Educators as proselytizers: converting student’s thought processes.
This morning I re-read L. Tom Perry’s remarks from General Conference last October. His topic was how best to share the good news with others, and included this passage:
There is sometimes a wide difference—a gulf of understanding—between the way we experience the Church from the inside and the way others look at it from the outside. […] The member volunteers at the temple open houses are simply trying to help others see the Church as they see it from the inside.
While certainly applicable to matters of religion, this observation struck me as applicable in many other settings.
When I was a child, the word “calculus” struck me as being magical. I knew it was mathematics, and I knew it was not like maths I knew, and that was all I knew. People could have used the word “calculus” to explain anything and I would have believed them.
When I studied calculus, I found it elegant and intriguing, and though I excelled at my coursework I was always impressed by each new topic. There remained an element of mystery to it all; I could see the proofs and structure, but had no idea where it came from.
Today, calculus is almost boring, just another tool to throw at problems. If I forget a theorem it’s about as easy to re-derive it as to look it up. I live inside a world where calculus just sort of is.
This typifies, I think, the gulf of understanding between practitioners, initiates, and novices in many fields. It’s not just that the practitioner is more competent than the novice; rather, this is a difference of kind in perception.
I believe most instructors are hoping to bring their students inside their field, building within them practitioner-level thinking. However, it seems that few know how to do this. My calculus instructors were two of the best teachers I have ever had and I one of their more competent students, yet it wasn’t until years later when I had to plow through calculus I had at least partially forgotten without their guidance that I experienced a change in outlook.
Is there any way to bring an insider perspective to those outside? Can a world view be taught?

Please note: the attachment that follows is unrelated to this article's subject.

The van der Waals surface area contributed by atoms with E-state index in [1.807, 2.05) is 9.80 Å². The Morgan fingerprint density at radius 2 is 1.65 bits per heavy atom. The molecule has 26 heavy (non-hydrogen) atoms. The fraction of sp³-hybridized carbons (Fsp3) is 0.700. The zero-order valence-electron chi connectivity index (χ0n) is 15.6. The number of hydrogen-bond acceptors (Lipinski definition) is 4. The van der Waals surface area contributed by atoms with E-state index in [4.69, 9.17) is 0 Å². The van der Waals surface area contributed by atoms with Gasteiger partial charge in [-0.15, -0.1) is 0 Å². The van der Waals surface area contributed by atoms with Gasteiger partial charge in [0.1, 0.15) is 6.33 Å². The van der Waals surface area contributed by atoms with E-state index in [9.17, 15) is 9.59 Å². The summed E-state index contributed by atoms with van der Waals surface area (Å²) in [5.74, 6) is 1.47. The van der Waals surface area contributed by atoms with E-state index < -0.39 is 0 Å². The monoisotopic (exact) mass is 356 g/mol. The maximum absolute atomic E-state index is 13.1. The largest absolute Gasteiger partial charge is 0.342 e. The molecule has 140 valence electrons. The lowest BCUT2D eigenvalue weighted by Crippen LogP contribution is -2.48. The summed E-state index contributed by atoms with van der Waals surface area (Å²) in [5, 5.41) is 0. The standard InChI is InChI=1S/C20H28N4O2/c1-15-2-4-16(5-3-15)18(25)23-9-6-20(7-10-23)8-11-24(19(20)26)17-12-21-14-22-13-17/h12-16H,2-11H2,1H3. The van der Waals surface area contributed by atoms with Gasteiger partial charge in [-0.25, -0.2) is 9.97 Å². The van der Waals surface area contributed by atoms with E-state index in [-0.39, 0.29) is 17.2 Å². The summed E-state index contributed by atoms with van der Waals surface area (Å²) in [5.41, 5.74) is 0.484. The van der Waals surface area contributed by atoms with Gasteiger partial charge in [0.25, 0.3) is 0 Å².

In matters of religion, such as Perry addressed, the answer appears to be “no;” no one I know claims that faith can be understood without faith. In secular subjects, the answer is less clear. I can point to a variety of times when new information changed my outlook on the world. This happened in my quantum physics course, for example, when the teacher explained the properties of fermions.
One of the principles I found as a student was that it was invaluable to be ahead of the class. When I was following the instructor down a primrose path of presentations I found that new ideas came to me a novel, isolated factoids, things to be viewed and not with which to view. When, conversely, I was ahead of the class mentally, speculating about each new topic before it was presented, then teachings were received as revelations, a lifting of a veil on my understanding.
I find as an instructor that those who were active in thinking in advance and seeking answers to questions where far more likely to understand the core of the material than were those who were merely accepting my presentations. Indeed, I wonder if this is not the underlying cause of the perception that drivers are preferable to passengers in a classroom. It seems likely that those who are reacting to the material are less likely to drive the conversation than are those who are anticipating its direction.
Yet I also know, from personal experience, that it is quite possible to be actively engaged in driving a course without conceptually entering the outlook of the material. We’ve probably all known the students who ask questions that have already been answered or that aren’t really on target. Participation is correlated with understanding, but they aren’t interchangeable.
Since encouraging participation isn’t sufficient, how do instructors help students see? Or is that not something that can be taught?